Once the meta-game begins, Umineko starts to show just how clever it really is and if you’ve made it this far you’ll likely begin to watch the episodes in rapid succession. There are four distinctive scenarios/meta-games presented (including the initial one), and each one not only presents new horrific ways for characters to meet their fates but sheds additional light on the backgrounds of each of the family members. New supporting cast members are added each time as well, though aside from a final arc set a decade in the future most of these are magical demons/witches. Umineko has a lot of characters to keep track of, but what’s fascinating is that each one is developed to some extent and even those that seemed insignificant early on are given some prominent screen time and a clear purpose. What’s great about this series is that it always keeps you guessing, and as you make your way through each of the games you’ll gain additional insight while also having theories crushed along the way. I often felt like a detective myself as I watched the episodes and tried to piece everything together, and while the final arc wasn’t quite as engaging as the ones that preceded it the way that the story elements came together were still fascinating to watch. But that’s also one of the things that people may not like about this adaptation, as it doesn’t fully represent everything from the visual novel. Based on the information I looked up after finishing the final episode, there are additional arcs and even more characters in the game that further complicate the family structure and existence or denial or magic and witches. Whether this murder mystery and constant suspense will be for you depends on your tastes, but I personally found it to be an intriguing experience that made me think and analyze in ways that anime rarely does.  I realize that I haven’t explored many of the characters in-depth, but that’s because revealing too much about any of their backgrounds or actions would spoil many of the individual meta-games.

Studio Deen was responsible for animating Umineko, and they really did a great job in bringing everything to life. Despite the fact that the North American release comes three years after its Japanese run nothing looks particularly dated and the Blu-Ray transfer helps to bring out some of the details. Every character has some kind of distinguishing element, which is particularly impressive when you consider just how many of them there are throughout the entire show. What will leave a permanent impression though are the violent death scenes, and in this regard the studio seems to have taken a horror movie approach and tried to make them as over the top as possible. It’s almost comical at times in the same way some live action Japanese movies have approached violence and gore, but still manages to have a significant impact. I do like the level of detail Studio Deen put into some of the scenes detailing the character’s hardships and some of their personalities, as they were able to animate elements such as abusive relationships in a way that made those moments as hard to watch as the gruesome deaths.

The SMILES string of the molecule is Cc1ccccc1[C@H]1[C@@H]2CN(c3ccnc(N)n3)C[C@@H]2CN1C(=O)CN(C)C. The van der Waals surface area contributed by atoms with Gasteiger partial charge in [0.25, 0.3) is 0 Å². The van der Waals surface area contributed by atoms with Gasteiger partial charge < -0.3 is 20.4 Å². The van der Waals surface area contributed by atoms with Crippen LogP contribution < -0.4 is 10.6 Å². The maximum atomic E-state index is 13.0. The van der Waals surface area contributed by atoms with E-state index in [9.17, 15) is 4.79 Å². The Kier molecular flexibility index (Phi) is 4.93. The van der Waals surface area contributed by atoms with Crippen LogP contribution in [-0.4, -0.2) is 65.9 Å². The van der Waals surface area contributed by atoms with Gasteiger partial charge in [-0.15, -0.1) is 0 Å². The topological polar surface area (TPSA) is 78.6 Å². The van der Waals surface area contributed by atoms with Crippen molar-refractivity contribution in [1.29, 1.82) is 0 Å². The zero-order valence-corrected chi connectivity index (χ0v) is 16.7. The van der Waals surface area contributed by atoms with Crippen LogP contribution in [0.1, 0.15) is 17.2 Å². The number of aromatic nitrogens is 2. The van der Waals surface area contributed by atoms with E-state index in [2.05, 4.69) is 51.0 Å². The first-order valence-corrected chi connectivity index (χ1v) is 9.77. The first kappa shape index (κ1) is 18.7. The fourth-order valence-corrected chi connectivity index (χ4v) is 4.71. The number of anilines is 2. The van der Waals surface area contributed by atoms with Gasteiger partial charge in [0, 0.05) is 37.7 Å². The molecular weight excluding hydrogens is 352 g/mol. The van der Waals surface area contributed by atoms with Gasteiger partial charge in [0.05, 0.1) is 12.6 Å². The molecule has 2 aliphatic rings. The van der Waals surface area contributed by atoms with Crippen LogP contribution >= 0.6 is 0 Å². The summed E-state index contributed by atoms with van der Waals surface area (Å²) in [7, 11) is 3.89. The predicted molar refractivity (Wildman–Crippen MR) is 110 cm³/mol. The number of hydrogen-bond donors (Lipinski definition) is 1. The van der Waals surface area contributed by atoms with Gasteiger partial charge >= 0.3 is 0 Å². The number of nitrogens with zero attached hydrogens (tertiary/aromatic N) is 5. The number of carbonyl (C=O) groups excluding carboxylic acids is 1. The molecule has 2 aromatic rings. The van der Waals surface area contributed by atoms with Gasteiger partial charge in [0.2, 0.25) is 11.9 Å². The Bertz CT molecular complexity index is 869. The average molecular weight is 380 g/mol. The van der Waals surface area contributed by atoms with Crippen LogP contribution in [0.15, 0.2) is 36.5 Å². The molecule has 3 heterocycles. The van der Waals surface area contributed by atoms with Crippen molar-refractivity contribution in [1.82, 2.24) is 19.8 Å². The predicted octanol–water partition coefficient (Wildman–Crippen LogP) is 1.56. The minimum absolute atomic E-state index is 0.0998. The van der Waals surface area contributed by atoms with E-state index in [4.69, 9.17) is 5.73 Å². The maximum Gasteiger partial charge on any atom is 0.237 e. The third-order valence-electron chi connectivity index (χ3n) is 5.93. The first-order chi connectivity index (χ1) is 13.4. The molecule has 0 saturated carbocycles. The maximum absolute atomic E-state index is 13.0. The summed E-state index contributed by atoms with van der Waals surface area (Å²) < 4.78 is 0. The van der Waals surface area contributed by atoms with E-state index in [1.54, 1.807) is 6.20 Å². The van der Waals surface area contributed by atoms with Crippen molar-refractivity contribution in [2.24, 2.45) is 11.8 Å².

Both the opening and ending themes have a bit of a gothic feel to them, and they had a very different sound than most anime intro and ending arrangements that I have heard lately. They match the overall feel of the series quite nicely, and the same can be said for the background music. Whenever there were scenes where characters were in danger or there was a sense of unease the music followed suit, but what stood out the most to me was the music that played during the back and forth debates between Battler and Beatrice. There was just something about this particular arrangement that got me pumped up and start running through the facts myself like a detective. Umineko also has some standout voice acting, as many of the actors give over the top performances that showcase just about every side of human emotions. It’s hard to describe in words, but watch the show and I believe you’ll agree.

NIS America has put both volumes out as premium editions, which means that they have the glossy hardcover boxes that feature series artwork. There isn’t anything as far as on-disc extras aside from clean opening/ending themes in the second volume, but the included episode guides are what make the editions worth it. NIS has structured both episode guides to resemble case files from a murder investigation, and pages often resemble newspaper articles. It’s a great way to add additional detail to the show, and viewers will find that some of the contents pose questions and provide new information that wasn’t fully explained in the episodes. The episode guide included with the second volume also features a significant amount of full page character art, and I continue to enjoy seeing how much content NIS can cram in.

Umineko: When They Cry is a bit of a confusing show where it is often hard to keep track of the sheer number of characters and figure out what’s really happening and what is just being included for the sake of the meta-game. It’s the type of anime that people are either going to love or hate, and chances are if you thought some of the story elements I described sounded too convoluted you aren’t going to like it. But I found that like some of the more abstract series, Umineko kept me constantly thinking about what would happen next and what each element represented about the bigger picture. It’s not necessarily a favorite, but it stuck with me enough that I’m planning on further investigating the game and seeing what else there is to discover. NIS America deserves credit for branching out from their usual anime genres and going for a show that tackled more mature themes and took a complex approach, and hopefully they will keep this in mind as they look at new series to license.